The Missing Link

Making the commitment to complete a 10-day meditation course is a major commitment. Making the jump from completing a 10-day course at a meditation center to integrating a daily practice with life is even harder. This dhamma lifestyle is very different from my pre-Vipassana life, and that transition can be overwhelming. The reality is, sitting two hours a day isn’t just a 14 hour weekly commitment. It’s not like taking a college course that you can plug in and out of as you like. Committing to a daily practice is committing to a new way of life.

So what are the supports in place for this transition? From my perspective, they’re very limited. If you’re lucky, there is a weekly group sitting within 30 minutes that fits into your schedule so you can share your meditation practice with other Vipassana practicioners on a regularly basis. Unfortunately, the chances aren’t great, and the group sitting probably draws 3 to 5 people. You are very lucky if one of those 5 people can relate to your pre-Vipassana life. So what other supports are out there?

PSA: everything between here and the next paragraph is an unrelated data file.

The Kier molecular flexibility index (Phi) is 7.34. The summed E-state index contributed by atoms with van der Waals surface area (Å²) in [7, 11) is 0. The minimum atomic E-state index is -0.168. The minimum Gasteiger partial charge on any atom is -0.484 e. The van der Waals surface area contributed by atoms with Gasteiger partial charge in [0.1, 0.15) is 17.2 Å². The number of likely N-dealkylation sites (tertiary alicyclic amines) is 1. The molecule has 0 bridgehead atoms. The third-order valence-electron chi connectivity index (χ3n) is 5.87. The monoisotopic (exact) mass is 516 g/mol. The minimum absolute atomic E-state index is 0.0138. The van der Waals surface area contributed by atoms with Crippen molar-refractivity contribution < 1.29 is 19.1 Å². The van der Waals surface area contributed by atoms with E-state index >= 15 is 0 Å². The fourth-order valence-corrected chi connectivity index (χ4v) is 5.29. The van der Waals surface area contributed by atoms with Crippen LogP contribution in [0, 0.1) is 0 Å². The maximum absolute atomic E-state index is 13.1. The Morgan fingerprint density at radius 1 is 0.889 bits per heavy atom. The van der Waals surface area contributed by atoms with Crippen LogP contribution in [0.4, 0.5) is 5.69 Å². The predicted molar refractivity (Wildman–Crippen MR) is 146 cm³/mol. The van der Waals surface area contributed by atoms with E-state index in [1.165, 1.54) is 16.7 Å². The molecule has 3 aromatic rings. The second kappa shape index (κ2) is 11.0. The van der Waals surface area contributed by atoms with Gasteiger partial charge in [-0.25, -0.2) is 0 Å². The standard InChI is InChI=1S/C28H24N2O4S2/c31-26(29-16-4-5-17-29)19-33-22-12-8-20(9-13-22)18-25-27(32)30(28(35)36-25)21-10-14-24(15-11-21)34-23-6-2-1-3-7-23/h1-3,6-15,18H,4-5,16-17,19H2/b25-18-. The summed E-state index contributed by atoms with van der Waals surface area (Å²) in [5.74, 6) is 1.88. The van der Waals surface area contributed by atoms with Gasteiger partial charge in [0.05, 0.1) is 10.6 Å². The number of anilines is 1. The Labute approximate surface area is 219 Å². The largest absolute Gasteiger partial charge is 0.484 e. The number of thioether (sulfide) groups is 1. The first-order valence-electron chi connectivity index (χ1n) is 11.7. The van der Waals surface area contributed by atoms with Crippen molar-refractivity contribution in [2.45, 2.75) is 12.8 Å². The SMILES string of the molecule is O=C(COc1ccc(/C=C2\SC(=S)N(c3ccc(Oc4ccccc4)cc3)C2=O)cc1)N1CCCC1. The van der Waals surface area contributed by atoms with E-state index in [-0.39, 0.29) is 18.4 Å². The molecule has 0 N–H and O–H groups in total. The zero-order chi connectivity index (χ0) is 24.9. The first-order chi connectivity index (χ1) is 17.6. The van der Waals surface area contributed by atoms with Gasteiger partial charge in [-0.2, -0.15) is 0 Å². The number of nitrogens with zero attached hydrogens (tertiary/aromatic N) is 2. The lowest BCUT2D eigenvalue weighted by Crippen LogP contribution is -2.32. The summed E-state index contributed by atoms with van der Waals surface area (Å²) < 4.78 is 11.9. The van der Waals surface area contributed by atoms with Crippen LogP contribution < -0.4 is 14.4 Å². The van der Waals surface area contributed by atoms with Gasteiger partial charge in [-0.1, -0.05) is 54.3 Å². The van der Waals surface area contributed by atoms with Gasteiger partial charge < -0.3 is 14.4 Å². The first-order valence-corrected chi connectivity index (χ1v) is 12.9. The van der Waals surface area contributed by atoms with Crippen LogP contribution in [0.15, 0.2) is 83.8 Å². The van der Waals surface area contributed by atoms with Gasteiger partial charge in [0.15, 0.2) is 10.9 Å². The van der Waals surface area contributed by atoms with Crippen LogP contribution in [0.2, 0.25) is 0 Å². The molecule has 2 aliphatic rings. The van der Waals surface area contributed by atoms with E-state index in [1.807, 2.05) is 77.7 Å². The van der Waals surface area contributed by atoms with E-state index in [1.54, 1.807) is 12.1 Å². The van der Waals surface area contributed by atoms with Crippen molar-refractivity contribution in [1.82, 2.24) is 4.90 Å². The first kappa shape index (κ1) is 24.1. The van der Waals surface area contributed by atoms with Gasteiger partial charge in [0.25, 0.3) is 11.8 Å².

There must be a way to support more people through this transition. I often wonder if it’s just a matter of patience and persistence. On the scale of 3 years, it seems like nothing will change, but if I extend my vision to 30 years, the number of people who have completed a 10-day course and who are aware of its benefits will have multiplied several times. As this collective awareness grows, establishing a daily practice will become easier. But this still leaves me wondering if there is more that we can do to help. Any ideas? Time to meditate.


This entry was posted in Personal Experiences by Ryan Shelton. Bookmark the permalink.

About Ryan Shelton

While I'm currently married to a beautiful woman while teaching physics at Padua Academy, these descriptors fail to capture the totality of my adventurous life. I have hiked over 1700 miles, traveled to 5 continents, managed a bakery, started a meditation center, counseled troubled teens, attended Duke, UNC, and Harvard, protected forests as a wildland firefighter, volunteered thousands of hours with Americorps, rafted the Grand Canyon, SCUBA dived on the Great Barrier Reef, and continues to find new adventures. I hope my writing encourages you to pursue your dreams and be the best version of yourself while supporting your communities to work together to solve the current challenges in our world.

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